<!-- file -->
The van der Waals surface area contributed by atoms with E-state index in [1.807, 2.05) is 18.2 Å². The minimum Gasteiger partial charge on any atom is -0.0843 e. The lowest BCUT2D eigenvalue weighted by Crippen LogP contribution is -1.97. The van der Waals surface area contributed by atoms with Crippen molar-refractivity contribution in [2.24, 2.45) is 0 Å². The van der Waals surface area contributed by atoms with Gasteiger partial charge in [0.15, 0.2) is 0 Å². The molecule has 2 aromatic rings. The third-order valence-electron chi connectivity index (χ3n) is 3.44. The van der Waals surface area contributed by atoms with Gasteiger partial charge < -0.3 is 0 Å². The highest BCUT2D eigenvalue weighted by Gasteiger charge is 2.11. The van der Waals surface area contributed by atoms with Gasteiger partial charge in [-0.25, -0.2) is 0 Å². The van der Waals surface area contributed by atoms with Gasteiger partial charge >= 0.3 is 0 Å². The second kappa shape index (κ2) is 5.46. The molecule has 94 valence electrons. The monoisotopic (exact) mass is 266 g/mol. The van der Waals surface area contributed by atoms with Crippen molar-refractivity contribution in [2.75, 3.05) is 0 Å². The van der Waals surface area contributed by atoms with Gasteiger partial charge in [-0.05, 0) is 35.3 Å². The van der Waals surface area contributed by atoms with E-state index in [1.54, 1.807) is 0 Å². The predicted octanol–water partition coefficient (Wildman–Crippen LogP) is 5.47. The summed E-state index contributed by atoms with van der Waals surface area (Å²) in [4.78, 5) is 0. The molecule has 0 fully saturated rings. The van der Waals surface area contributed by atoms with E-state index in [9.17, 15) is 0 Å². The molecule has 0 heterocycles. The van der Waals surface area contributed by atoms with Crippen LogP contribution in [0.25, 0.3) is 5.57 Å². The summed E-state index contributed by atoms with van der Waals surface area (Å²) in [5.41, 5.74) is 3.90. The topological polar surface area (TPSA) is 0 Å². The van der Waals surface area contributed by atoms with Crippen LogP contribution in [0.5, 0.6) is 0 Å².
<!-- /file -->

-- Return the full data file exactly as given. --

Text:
The van der Waals surface area contributed by atoms with E-state index in [1.807, 2.05) is 18.2 Å². The minimum Gasteiger partial charge on any atom is -0.0843 e. The lowest BCUT2D eigenvalue weighted by Crippen LogP contribution is -1.97. The van der Waals surface area contributed by atoms with Crippen molar-refractivity contribution in [2.24, 2.45) is 0 Å². The van der Waals surface area contributed by atoms with Gasteiger partial charge in [0.15, 0.2) is 0 Å². The molecule has 2 aromatic rings. The third-order valence-electron chi connectivity index (χ3n) is 3.44. The van der Waals surface area contributed by atoms with Gasteiger partial charge < -0.3 is 0 Å². The highest BCUT2D eigenvalue weighted by Gasteiger charge is 2.11. The van der Waals surface area contributed by atoms with Gasteiger partial charge in [-0.25, -0.2) is 0 Å². The van der Waals surface area contributed by atoms with Gasteiger partial charge >= 0.3 is 0 Å². The second kappa shape index (κ2) is 5.46. The molecule has 94 valence electrons. The monoisotopic (exact) mass is 266 g/mol. The van der Waals surface area contributed by atoms with Crippen molar-refractivity contribution in [2.75, 3.05) is 0 Å². The van der Waals surface area contributed by atoms with Gasteiger partial charge in [-0.05, 0) is 35.3 Å². The van der Waals surface area contributed by atoms with E-state index in [1.54, 1.807) is 0 Å². The predicted octanol–water partition coefficient (Wildman–Crippen LogP) is 5.47. The summed E-state index contributed by atoms with van der Waals surface area (Å²) in [4.78, 5) is 0. The molecule has 0 fully saturated rings. The van der Waals surface area contributed by atoms with E-state index in [9.17, 15) is 0 Å². The molecule has 0 heterocycles. The van der Waals surface area contributed by atoms with Crippen LogP contribution in [0.25, 0.3) is 5.57 Å². The summed E-state index contributed by atoms with van der Waals surface area (Å²) in [5.41, 5.74) is 3.90. The topological polar surface area (TPSA) is 0 Å². The van der Waals surface area contributed by atoms with Crippen LogP contribution in [0.5, 0.6) is 0 Å².